Picks and Pans Review: Dogfight
updated 09/23/1991 AT 01:00 AM EDT
•originally published 09/23/1991 AT 01:00 AM EDT
The title comes from a Marine practice of giving parties where the man bringing the ugliest woman gets a prize. That "dogfight" tradition hardly boosts the Corps' image, but it's a strong premise for a movie.
Director Nancy (True Love) Savoca and writer Bob Comfort, an ex-Marine, exploit the premise straightforwardly, with Taylor (Mystic Pizza) as a rumpled waitress whom Phoenix (Running on Empty) picks up in San Francisco just before shipping out in 1963.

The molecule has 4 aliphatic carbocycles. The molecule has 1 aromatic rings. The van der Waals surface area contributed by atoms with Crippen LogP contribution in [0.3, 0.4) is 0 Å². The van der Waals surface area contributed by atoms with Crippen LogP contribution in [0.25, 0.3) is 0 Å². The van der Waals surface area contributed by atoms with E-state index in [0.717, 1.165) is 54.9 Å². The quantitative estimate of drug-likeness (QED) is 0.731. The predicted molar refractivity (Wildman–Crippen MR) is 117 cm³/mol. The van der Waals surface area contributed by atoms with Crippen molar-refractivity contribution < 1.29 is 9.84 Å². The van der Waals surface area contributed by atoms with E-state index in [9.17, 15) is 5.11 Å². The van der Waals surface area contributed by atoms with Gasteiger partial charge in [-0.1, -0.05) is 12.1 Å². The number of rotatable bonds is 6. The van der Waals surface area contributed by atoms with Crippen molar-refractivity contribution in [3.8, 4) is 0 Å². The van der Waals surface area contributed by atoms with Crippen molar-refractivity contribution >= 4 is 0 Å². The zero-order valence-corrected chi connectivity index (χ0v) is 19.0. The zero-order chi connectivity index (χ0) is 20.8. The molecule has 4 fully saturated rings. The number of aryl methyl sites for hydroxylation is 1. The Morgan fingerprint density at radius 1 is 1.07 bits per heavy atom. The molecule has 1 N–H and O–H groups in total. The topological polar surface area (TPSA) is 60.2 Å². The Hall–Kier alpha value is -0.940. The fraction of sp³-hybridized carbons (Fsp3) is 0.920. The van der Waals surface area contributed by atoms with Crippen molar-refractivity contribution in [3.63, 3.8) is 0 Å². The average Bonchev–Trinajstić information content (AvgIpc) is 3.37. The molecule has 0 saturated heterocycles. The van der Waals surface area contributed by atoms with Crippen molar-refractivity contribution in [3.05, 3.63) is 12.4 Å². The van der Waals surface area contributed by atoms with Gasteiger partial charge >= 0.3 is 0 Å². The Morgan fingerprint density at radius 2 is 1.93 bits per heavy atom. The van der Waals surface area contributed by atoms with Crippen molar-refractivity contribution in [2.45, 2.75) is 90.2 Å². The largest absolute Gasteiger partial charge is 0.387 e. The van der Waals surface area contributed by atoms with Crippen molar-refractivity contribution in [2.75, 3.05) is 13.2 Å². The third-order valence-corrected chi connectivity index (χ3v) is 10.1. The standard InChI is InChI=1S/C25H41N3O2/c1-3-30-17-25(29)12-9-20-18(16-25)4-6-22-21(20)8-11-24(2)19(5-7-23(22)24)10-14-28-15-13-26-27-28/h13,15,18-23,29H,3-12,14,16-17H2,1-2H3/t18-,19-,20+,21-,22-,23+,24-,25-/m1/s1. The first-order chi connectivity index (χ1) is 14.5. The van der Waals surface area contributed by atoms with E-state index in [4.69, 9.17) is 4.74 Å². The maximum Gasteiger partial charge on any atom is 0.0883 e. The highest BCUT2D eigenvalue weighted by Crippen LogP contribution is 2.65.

Comfort's script feels archaic—there's a brief go at an anti—Vietnam War notion—but he has a wry touch. When Taylor complains that Marines swear too much, one of Phoenix's buddies, Anthony Clark, drawls, "They're just words. After a while, you don't even hear it. Don't mean s—-."
The romance involving Phoenix and Taylor is sweetly believable. While its resolution is lame, the two young actors appealingly go through the trials and joys of mutual attraction. (R)